Flu shots are safe and effective. They not only protect the recipient but others in the community who are more vulnerable. Get your flu shot!
It’s that time of the year again: time to get our flu shots. Flu shots are undeniably safe and effective, although they are not as effective as we might wish. Studies have shown that they reduce the risk of influenza infection by up to 60%, and that they reduce the risk of hospitalization and death. Even if the recipient does get the flu, it is a milder case without serious complications. Vaccination not only protects the recipient but others in the community who are more vulnerable, such as infants too young to be vaccinated, the elderly, the immunocompromised, and those with chronic diseases. The CDC recommends annual vaccination for everyone over the age of 6 months. The flu season in the Northern hemisphere starts in October. Recipients are protected after about two weeks. The CDC recommends vaccination by the end of October, but if that deadline is missed, administration at a later date is still beneficial.
Many people refuse to get flu shots, for all the wrong reasons.
Our esteemed editor emeritus Mark Crislip is an infectious disease specialist. He is especially incensed by health care workers who refuse to get their flu shots and for years he published an annual tirade calling them Dumb Asses:
I wonder if you are one of those Dumb Asses who do not get the flu shot each year? Yes. Dumb Ass. Big D, big A. You may be allergic to the vaccine (most are not when tested), you may have had Guillain-Barre, in which case I will cut you some slack. But if you don’t have those conditions and you work in healthcare and you don’t get a vaccine for one of the following reasons, you are a Dumb Ass.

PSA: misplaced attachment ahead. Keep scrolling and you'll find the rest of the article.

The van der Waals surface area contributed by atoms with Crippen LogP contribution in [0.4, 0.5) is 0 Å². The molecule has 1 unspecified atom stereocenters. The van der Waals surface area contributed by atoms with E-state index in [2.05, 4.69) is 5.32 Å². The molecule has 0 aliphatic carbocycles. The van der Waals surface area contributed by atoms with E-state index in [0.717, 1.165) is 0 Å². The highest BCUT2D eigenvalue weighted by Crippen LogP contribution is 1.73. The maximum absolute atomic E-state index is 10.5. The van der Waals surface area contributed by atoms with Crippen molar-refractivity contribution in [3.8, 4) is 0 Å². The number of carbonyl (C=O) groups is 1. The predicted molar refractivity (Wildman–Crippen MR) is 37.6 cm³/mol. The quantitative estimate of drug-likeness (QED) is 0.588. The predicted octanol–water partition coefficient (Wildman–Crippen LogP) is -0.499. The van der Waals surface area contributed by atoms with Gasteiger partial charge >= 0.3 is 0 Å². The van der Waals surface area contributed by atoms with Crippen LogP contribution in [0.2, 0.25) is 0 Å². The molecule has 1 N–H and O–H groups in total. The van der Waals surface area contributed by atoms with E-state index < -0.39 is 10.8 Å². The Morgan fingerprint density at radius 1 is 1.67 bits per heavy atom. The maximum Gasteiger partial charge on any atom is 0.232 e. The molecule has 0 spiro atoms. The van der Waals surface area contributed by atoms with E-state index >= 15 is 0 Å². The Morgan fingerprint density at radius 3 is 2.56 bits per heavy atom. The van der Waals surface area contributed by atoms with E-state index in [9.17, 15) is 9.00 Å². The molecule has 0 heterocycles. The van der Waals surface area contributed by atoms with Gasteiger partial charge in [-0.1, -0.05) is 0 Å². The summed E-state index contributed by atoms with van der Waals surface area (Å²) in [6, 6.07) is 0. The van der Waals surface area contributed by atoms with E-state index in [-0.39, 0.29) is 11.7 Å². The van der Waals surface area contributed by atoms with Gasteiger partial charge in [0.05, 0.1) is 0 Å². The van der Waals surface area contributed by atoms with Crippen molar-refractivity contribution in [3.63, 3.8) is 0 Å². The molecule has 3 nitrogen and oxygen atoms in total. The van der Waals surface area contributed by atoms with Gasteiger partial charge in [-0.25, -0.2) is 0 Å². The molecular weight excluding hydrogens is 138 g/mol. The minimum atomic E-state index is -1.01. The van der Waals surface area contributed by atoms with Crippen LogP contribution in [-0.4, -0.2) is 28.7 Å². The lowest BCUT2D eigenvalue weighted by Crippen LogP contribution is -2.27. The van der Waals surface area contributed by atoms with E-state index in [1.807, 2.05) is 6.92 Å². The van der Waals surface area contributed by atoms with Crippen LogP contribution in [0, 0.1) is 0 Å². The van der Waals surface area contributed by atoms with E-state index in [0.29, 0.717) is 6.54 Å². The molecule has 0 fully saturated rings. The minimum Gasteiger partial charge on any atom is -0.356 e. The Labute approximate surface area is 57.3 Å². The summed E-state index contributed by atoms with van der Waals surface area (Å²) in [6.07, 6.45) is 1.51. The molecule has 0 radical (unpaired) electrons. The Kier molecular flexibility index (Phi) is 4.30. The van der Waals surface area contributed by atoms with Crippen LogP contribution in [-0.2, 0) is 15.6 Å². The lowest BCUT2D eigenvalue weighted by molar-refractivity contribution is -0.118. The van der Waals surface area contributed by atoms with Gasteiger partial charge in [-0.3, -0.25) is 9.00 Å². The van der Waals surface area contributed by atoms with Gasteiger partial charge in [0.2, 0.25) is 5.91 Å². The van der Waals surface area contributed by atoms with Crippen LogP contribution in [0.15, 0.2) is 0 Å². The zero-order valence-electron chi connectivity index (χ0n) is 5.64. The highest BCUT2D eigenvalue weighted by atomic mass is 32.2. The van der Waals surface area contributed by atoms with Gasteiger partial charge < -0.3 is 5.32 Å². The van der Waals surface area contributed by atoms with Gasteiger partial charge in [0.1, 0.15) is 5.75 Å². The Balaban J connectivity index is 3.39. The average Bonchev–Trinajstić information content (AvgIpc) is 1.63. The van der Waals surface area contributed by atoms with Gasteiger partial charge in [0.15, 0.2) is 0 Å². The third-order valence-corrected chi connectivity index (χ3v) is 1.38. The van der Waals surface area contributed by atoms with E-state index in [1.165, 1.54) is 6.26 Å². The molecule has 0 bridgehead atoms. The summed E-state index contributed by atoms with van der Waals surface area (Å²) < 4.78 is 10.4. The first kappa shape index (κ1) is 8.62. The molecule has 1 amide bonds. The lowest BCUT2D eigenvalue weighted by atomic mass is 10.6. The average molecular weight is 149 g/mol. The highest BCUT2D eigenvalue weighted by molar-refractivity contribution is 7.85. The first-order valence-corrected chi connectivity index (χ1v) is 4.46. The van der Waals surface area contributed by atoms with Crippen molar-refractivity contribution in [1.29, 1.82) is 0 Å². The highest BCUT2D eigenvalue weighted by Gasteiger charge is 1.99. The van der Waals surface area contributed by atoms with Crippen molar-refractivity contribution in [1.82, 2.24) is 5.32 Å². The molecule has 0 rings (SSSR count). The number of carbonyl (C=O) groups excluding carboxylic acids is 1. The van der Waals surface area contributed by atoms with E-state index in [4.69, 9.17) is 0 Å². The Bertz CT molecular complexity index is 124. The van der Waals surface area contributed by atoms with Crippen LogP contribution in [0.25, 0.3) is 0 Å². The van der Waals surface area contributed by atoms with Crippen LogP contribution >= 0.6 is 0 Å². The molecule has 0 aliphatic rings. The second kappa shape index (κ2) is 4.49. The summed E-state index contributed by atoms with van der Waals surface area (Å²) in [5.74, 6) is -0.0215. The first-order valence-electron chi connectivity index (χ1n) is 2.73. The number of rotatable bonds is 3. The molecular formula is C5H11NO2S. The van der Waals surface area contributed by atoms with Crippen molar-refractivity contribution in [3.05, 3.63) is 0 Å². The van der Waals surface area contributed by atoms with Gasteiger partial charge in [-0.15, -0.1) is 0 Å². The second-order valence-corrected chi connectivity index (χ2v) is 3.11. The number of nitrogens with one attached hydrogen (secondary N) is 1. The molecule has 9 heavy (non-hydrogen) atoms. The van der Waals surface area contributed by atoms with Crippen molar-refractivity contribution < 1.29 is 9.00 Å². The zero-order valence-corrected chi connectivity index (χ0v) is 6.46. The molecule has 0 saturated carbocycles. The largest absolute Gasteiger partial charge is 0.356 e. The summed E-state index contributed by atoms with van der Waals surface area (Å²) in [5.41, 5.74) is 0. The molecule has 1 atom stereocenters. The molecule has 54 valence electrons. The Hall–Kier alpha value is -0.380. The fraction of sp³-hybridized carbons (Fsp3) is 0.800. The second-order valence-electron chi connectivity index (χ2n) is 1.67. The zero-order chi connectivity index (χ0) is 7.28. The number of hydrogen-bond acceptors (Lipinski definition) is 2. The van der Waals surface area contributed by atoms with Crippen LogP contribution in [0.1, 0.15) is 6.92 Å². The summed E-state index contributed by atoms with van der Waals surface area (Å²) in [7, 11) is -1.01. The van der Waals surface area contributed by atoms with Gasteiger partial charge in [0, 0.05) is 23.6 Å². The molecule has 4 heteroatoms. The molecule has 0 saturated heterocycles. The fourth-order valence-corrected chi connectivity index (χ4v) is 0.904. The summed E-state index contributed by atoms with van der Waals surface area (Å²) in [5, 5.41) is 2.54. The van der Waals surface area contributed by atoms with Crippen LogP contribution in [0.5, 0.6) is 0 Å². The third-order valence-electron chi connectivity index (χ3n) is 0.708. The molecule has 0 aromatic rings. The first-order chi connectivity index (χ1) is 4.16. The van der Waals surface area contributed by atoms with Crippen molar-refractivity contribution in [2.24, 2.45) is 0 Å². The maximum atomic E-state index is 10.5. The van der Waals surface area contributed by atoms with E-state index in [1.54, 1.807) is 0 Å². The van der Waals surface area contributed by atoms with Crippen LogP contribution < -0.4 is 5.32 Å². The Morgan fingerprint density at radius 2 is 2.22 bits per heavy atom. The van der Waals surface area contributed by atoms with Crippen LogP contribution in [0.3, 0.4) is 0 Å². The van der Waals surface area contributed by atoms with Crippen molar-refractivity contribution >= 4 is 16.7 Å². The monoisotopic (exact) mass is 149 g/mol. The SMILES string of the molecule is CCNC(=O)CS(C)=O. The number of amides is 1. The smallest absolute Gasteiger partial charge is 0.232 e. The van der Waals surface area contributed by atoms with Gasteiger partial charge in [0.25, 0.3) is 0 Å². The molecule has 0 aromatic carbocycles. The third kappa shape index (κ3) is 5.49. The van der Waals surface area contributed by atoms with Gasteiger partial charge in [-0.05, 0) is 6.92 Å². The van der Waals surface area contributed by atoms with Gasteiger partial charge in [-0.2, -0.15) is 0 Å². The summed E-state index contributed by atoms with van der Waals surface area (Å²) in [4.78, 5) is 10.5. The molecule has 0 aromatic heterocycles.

He listed 14 bogus reasons and named 14 types of anti-flu shot Dumb Asses, from the plain Dumb Ass who thinks the vaccine can give them the flu to the Paranoid Dumb Ass who thinks the government puts tracking nanobots in the vaccine.
Not dumb, just misinformed
While I share Dr. Crislip’s rancor towards unvaccinated health care workers who represent a real danger to patients, I am more charitable about their level of intelligence. I don’t think vaccine refusers are dumb. I think they are (1) misinformed and (2) reasoning poorly.
There are a lot of flu vaccine myths circulating. I needn’t list them here. The journalist Tara Haelle has provided a handy compilation listing 25 of those myths and debunking them. I have written previously about those myths in SBM articles here and here, and I wrote a “SkepDoc” column for Skeptic magazine on Flu Shot Facts and Fallacies.
Accurate information about flu vaccines is readily available. The CDC website consolidates the information in a “Key Facts” page.
Flu infection is no laughing matter